RHCSA 7 and upstart, init, systemd

MinaryMinary Member Posts: 74 ■■□□□□□□□□
Any thoughts on this ? I suppose I just have to learn the lot anyway. But what about the exam ? Thoughts on the whole thing are welcome.

RH7 has sytemmd, Ubuntu is moving to it in the future and older RH has upstart and/or int. ( And slackware think it is to complicated)

Here Red Hat RHCSA & RHCE minor changes. - CertDepot

The video course I am doing doesn't mention it at all so far. (A good intro course BTW, was great value at $25 on the Udemy sale)

(https://www.udemy.com/red-hat-certified-system-administrator-exam-ex200-rhcsa/#/ )


  • darkerosxxdarkerosxx Banned Posts: 1,343
    Systemd is not hard at all to use and I agree with the move to it. Learn it by doing all the things you would before over and over on a test system with every single service on the system. Then do that again the next day, and the next, and the next... ;)
  • MinaryMinary Member Posts: 74 ■■□□□□□□□□
    What I mean is that I will be practicing mostly with systemd as the exam is on this. Should I go out of my way to do alot of work with upstart and init too ? I think I probably should.

    Also any general discussion on the different systems in the real world would be welcome.
  • brombulecbrombulec Member Posts: 186 ■■■□□□□□□□
    You should know how init works and generally as startup sequence for system looks like.
    My way for learning for RHCSA/RHCEv7 exam is to do all the tasks from RHCEv6 on RHEL v7 with IPv6 and MariaDB as additional tasks.
    I have to recertify my RHCE to get RHCA :)
  • dirkxxvidirkxxvi Member Posts: 7 ■□□□□□□□□□
    I'm getting ready to take it next week as well and one thing I've come across that I strongly suspect will be on the test will be employing the grub2 command line. In past study guides I've found fixing a broken MRB from GRUB consisted of the following
    grub-> setup (hd0)

    These commands no longer work in Grub2's bash shell. Unfortunately I'm still trying to learn how to find the root partition in case the grub entry is messed up but at the very least you should probably learn how to boot an OS from Grub2 manually. The link below is what I learned from last night.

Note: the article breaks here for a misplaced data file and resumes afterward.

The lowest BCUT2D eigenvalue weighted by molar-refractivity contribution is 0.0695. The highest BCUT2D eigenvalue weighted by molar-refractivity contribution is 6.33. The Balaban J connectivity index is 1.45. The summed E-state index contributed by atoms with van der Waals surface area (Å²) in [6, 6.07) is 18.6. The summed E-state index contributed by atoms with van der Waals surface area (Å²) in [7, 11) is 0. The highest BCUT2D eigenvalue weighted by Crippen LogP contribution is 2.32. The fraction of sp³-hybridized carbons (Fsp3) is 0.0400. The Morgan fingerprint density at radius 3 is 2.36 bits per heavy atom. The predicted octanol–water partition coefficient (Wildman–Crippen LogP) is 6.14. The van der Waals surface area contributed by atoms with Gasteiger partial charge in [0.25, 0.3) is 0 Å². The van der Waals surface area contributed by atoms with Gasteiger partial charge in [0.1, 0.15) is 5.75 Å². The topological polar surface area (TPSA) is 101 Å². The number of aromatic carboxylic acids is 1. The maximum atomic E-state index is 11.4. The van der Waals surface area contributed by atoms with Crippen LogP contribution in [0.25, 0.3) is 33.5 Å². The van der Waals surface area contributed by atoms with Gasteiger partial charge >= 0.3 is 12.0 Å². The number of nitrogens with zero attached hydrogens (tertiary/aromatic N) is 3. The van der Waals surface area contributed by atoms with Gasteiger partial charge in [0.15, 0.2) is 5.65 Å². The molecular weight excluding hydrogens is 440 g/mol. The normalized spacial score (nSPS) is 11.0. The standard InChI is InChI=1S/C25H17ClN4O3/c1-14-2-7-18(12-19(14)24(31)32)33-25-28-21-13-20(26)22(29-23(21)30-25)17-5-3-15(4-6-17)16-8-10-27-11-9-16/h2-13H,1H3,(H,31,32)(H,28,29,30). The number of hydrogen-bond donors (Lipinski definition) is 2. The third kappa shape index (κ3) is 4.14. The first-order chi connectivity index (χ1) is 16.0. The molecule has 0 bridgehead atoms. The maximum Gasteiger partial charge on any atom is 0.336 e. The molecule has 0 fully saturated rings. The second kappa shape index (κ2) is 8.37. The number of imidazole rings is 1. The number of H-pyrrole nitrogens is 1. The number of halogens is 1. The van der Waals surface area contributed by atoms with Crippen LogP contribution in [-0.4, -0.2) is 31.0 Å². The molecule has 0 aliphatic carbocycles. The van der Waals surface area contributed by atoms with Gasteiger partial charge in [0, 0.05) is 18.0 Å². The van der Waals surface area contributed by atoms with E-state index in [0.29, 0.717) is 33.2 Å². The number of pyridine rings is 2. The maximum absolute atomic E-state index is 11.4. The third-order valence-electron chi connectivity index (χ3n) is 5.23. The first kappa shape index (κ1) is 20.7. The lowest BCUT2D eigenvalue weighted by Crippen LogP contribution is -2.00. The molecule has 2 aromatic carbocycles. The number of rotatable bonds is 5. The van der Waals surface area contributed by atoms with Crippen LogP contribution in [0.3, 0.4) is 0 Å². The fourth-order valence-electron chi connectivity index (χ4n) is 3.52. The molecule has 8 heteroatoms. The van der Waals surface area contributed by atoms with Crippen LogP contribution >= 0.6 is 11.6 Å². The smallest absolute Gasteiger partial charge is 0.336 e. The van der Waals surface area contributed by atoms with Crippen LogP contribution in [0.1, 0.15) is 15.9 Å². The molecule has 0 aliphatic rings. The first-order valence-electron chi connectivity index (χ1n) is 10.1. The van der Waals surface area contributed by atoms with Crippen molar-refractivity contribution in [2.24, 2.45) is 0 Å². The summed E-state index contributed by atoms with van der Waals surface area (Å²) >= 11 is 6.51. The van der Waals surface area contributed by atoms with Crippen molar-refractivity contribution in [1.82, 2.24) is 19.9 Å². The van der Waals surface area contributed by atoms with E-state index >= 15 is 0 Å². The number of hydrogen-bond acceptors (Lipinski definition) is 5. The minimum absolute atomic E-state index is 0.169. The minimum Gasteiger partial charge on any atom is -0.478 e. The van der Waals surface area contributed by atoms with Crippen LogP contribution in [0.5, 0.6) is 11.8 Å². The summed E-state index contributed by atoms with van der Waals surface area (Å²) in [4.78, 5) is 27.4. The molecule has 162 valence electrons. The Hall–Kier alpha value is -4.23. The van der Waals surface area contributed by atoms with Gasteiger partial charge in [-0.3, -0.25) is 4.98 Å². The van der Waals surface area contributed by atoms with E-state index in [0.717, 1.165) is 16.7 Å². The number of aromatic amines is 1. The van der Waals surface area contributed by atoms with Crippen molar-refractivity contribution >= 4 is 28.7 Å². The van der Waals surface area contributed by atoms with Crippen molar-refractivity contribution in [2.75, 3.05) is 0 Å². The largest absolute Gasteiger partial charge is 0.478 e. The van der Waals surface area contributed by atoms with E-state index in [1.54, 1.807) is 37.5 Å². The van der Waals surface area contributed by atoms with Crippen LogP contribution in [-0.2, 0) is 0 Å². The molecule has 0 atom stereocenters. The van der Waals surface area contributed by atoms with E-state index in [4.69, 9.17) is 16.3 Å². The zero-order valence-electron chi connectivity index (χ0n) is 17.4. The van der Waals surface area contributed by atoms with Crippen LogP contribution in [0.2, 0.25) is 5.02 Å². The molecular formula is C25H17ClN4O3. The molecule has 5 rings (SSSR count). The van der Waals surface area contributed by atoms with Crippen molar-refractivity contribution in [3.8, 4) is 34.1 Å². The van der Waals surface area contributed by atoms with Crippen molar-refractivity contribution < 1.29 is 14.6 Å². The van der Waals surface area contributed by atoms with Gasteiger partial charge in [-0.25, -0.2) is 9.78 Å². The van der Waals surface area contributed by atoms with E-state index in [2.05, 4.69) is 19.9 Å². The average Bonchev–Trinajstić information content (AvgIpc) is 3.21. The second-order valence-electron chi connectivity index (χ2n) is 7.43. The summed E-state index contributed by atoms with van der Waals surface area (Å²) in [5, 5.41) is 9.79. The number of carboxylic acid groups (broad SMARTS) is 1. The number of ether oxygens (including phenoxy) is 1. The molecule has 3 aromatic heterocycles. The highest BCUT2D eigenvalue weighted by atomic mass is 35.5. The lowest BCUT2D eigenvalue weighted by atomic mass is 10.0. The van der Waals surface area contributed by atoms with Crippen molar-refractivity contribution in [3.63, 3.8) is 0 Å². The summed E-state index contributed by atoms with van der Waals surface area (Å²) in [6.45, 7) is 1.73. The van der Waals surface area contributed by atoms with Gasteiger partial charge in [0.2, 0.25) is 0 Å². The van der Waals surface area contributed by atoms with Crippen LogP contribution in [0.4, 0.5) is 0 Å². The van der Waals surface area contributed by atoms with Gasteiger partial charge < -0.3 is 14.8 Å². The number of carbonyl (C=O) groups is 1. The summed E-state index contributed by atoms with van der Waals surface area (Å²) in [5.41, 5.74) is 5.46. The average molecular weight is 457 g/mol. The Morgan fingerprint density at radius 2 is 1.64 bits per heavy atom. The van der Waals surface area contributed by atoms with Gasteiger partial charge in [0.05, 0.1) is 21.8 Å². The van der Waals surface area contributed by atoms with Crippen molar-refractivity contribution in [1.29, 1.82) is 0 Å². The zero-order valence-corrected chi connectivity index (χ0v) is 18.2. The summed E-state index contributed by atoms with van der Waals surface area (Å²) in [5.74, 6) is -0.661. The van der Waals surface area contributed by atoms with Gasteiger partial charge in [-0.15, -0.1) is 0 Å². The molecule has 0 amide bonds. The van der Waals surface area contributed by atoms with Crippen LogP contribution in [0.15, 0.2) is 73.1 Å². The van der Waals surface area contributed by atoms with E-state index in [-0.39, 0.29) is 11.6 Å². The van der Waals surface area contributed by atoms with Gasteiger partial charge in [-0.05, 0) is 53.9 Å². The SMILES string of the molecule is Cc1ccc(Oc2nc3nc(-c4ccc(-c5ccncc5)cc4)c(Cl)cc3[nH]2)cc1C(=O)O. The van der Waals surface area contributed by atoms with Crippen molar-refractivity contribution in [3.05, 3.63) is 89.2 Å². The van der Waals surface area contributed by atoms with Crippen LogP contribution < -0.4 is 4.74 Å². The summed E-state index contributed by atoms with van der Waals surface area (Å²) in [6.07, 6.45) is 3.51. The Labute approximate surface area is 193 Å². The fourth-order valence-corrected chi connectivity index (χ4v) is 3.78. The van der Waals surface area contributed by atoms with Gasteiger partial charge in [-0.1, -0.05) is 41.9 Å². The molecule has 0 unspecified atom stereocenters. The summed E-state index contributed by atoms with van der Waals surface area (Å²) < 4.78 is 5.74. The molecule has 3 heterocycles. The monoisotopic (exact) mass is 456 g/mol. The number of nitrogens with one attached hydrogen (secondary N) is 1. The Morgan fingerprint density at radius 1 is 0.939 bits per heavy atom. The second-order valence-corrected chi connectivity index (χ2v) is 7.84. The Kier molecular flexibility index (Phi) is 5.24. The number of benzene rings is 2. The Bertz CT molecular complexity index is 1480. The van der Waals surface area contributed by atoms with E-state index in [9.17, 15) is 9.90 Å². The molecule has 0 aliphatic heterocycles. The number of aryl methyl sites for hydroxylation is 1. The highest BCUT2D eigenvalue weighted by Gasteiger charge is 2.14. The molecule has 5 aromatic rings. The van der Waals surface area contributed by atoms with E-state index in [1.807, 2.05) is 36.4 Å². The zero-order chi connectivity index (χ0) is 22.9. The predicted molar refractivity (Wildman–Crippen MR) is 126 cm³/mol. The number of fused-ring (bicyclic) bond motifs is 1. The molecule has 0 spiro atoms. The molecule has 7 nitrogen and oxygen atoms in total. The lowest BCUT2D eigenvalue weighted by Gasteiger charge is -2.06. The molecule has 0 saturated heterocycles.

Load kernel and boot your system with GRUB2 - markomedia Technologies

    So here is what it meant for me
    grub->set root=(hd0,msdos1)
    #The following line you treat like appending the linux line in any grub bootloader, the same line where rghb quiet usually is. Without a root=device your system won't boot. You can also add rw to the end of it if you want it to boot with read-write permissions. Otherwise you use mount -o remount, rw / when you boot into the bash shell. To have a chance to reset the root password you add init=/bin/sh. I explain that a little more in the next part of this post.
    grub->linux /vmlinuz-3(tab autocomplete) root=/dev/mapper/cl-root rw init=/bin/sh
    #make sure .img is added to the end of this next command
    grub->initrd /initramfs-3(tab autocomplete).img

    Other things I've learned from Grub2
    1. especially in a case where you're going to be reading files you're going to want to enter the following
    grub->set pager=1
    Without this any output you get will simply scroll to the bottom. So if you're trying to view a grub.cfg file without it you'll go straight to the end with no way to scroll up. set pager=1 pipes it to more so you can scroll long blocks of text that are longer than the screen

    2. To view all available devices you use the ls command
    (hd0) (hd0,msdos2) (hd0,msdos1)

    2a. To view the files on that device you add / to the end of the device
    grub-> ls (hd0,msdos1)/
    At this point if your partition is on here you'll see stuff like
    grub/ grub2/ vmlinuz-3.10.0-123.el7.x86_64 and a bunch of other files

    3. set root=(device) allows you just type / instead of something like (hd0,msdos1)/ when bringing up files

    Another big thing is that changing the root password is no longer the same on RHEL 7.
    RHEL 7 / CentOS 7 : Recovering / Reset Root Password @ All Linux User's Blog

    The link above provides step by step instructions but I'll elaborate as well.

    As you probably know by now to change the root password in RHEL 6 you would boot into runlevel 1 by either adding single or 1 to the end of the line on the bootloader starting with Linux. That will not work anymore as even if you get to run level 1 you won't be able to set the root password that way as you'll only be given the option to enter an existing root password or ctrl+D for maintenance.

    In RHEL 7 you have to add init=/bin/sh instead of 1 or single.

    Also the part that will absolutely kill you if you forget to take care of it is in order for the new root password to sync for when you reboot the system you must MUST MUST ABSOLUTELY HAVE TO do the following otherwise SELinux will block the new root password you set and you'll be back to square 1.
    touch /.autorelabel

    The only thing I want to learn now is how to reinstall grub from the grub2 minimal Bash shell so if anyone knows that please let me know.
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